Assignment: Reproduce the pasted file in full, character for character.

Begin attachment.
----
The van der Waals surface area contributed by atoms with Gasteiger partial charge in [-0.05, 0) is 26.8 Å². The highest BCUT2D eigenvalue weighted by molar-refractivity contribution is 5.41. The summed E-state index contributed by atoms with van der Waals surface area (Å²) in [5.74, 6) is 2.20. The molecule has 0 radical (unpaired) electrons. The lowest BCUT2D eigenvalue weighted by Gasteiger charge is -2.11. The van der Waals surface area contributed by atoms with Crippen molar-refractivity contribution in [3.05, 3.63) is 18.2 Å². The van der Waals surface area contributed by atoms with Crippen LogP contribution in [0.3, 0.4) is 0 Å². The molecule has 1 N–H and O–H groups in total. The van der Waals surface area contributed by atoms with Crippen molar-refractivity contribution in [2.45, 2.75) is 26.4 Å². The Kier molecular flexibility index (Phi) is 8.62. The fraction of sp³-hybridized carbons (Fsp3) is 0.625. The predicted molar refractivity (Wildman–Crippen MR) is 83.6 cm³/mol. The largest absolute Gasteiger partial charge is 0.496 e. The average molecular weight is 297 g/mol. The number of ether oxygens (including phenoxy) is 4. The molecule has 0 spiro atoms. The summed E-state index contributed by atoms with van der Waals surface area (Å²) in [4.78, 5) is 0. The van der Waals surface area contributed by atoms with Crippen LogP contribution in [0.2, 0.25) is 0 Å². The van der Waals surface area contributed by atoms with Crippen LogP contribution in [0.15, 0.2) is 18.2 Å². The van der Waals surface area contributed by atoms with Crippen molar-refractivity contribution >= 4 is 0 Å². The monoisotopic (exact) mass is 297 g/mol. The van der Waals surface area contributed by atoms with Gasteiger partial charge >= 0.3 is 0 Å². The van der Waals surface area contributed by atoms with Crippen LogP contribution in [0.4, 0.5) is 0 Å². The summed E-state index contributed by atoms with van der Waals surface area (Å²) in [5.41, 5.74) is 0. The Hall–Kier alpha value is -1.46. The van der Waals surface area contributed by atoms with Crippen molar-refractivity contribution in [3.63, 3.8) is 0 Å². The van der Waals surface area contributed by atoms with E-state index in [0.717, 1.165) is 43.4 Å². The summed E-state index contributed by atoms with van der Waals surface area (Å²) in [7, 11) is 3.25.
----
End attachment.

The van der Waals surface area contributed by atoms with Gasteiger partial charge in [-0.05, 0) is 26.8 Å². The highest BCUT2D eigenvalue weighted by molar-refractivity contribution is 5.41. The summed E-state index contributed by atoms with van der Waals surface area (Å²) in [5.74, 6) is 2.20. The molecule has 0 radical (unpaired) electrons. The lowest BCUT2D eigenvalue weighted by Gasteiger charge is -2.11. The van der Waals surface area contributed by atoms with Crippen molar-refractivity contribution in [3.05, 3.63) is 18.2 Å². The van der Waals surface area contributed by atoms with Crippen LogP contribution in [0.3, 0.4) is 0 Å². The molecule has 1 N–H and O–H groups in total. The van der Waals surface area contributed by atoms with Crippen molar-refractivity contribution in [2.45, 2.75) is 26.4 Å². The Kier molecular flexibility index (Phi) is 8.62. The fraction of sp³-hybridized carbons (Fsp3) is 0.625. The predicted molar refractivity (Wildman–Crippen MR) is 83.6 cm³/mol. The largest absolute Gasteiger partial charge is 0.496 e. The average molecular weight is 297 g/mol. The number of ether oxygens (including phenoxy) is 4. The molecule has 0 spiro atoms. The summed E-state index contributed by atoms with van der Waals surface area (Å²) in [4.78, 5) is 0. The van der Waals surface area contributed by atoms with Crippen LogP contribution in [0.2, 0.25) is 0 Å². The van der Waals surface area contributed by atoms with Crippen LogP contribution in [0.15, 0.2) is 18.2 Å². The van der Waals surface area contributed by atoms with Crippen molar-refractivity contribution >= 4 is 0 Å². The monoisotopic (exact) mass is 297 g/mol. The van der Waals surface area contributed by atoms with Gasteiger partial charge >= 0.3 is 0 Å². The van der Waals surface area contributed by atoms with Crippen LogP contribution in [0.4, 0.5) is 0 Å². The summed E-state index contributed by atoms with van der Waals surface area (Å²) in [5.41, 5.74) is 0. The Hall–Kier alpha value is -1.46. The van der Waals surface area contributed by atoms with Crippen molar-refractivity contribution in [3.63, 3.8) is 0 Å². The van der Waals surface area contributed by atoms with E-state index in [0.717, 1.165) is 43.4 Å². The summed E-state index contributed by atoms with van der Waals surface area (Å²) in [7, 11) is 3.25.